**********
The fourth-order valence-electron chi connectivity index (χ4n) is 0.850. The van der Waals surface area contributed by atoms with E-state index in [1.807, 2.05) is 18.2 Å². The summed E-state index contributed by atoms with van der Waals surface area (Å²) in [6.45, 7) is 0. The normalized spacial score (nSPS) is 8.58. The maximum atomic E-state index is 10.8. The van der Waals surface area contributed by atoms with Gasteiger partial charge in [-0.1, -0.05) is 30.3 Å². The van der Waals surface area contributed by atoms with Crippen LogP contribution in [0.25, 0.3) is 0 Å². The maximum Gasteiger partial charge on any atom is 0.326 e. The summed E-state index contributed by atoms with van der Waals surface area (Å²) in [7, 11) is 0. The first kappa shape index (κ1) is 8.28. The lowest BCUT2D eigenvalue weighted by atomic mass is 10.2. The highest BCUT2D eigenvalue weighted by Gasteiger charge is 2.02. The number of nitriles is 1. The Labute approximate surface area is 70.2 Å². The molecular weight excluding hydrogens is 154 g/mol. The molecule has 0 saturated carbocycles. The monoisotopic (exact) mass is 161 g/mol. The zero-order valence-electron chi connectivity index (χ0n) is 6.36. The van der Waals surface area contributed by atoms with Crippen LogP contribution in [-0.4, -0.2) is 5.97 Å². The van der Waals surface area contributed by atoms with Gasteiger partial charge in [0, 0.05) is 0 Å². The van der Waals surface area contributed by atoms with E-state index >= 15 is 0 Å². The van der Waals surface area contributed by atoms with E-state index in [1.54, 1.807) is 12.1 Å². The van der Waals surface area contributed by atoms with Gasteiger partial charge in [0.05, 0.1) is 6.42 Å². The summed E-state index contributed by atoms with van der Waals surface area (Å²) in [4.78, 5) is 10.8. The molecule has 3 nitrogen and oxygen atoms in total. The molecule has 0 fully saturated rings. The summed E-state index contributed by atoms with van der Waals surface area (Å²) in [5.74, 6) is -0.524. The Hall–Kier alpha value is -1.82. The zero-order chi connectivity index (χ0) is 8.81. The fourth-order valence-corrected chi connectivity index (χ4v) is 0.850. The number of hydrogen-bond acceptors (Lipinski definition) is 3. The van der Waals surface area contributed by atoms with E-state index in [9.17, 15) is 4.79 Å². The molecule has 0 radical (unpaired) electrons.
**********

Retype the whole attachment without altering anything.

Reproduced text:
The fourth-order valence-electron chi connectivity index (χ4n) is 0.850. The van der Waals surface area contributed by atoms with E-state index in [1.807, 2.05) is 18.2 Å². The summed E-state index contributed by atoms with van der Waals surface area (Å²) in [6.45, 7) is 0. The normalized spacial score (nSPS) is 8.58. The maximum atomic E-state index is 10.8. The van der Waals surface area contributed by atoms with Gasteiger partial charge in [-0.1, -0.05) is 30.3 Å². The van der Waals surface area contributed by atoms with Crippen LogP contribution in [0.25, 0.3) is 0 Å². The maximum Gasteiger partial charge on any atom is 0.326 e. The summed E-state index contributed by atoms with van der Waals surface area (Å²) in [7, 11) is 0. The first kappa shape index (κ1) is 8.28. The lowest BCUT2D eigenvalue weighted by atomic mass is 10.2. The highest BCUT2D eigenvalue weighted by Gasteiger charge is 2.02. The number of nitriles is 1. The Labute approximate surface area is 70.2 Å². The molecular weight excluding hydrogens is 154 g/mol. The molecule has 0 saturated carbocycles. The monoisotopic (exact) mass is 161 g/mol. The zero-order valence-electron chi connectivity index (χ0n) is 6.36. The van der Waals surface area contributed by atoms with Crippen LogP contribution in [-0.4, -0.2) is 5.97 Å². The van der Waals surface area contributed by atoms with Gasteiger partial charge in [0, 0.05) is 0 Å². The van der Waals surface area contributed by atoms with E-state index >= 15 is 0 Å². The van der Waals surface area contributed by atoms with E-state index in [1.54, 1.807) is 12.1 Å². The van der Waals surface area contributed by atoms with Gasteiger partial charge in [0.05, 0.1) is 6.42 Å². The summed E-state index contributed by atoms with van der Waals surface area (Å²) in [4.78, 5) is 10.8. The molecule has 3 nitrogen and oxygen atoms in total. The molecule has 0 fully saturated rings. The summed E-state index contributed by atoms with van der Waals surface area (Å²) in [5.74, 6) is -0.524. The Hall–Kier alpha value is -1.82. The zero-order chi connectivity index (χ0) is 8.81. The fourth-order valence-corrected chi connectivity index (χ4v) is 0.850. The number of hydrogen-bond acceptors (Lipinski definition) is 3. The van der Waals surface area contributed by atoms with E-state index in [9.17, 15) is 4.79 Å². The molecule has 0 radical (unpaired) electrons.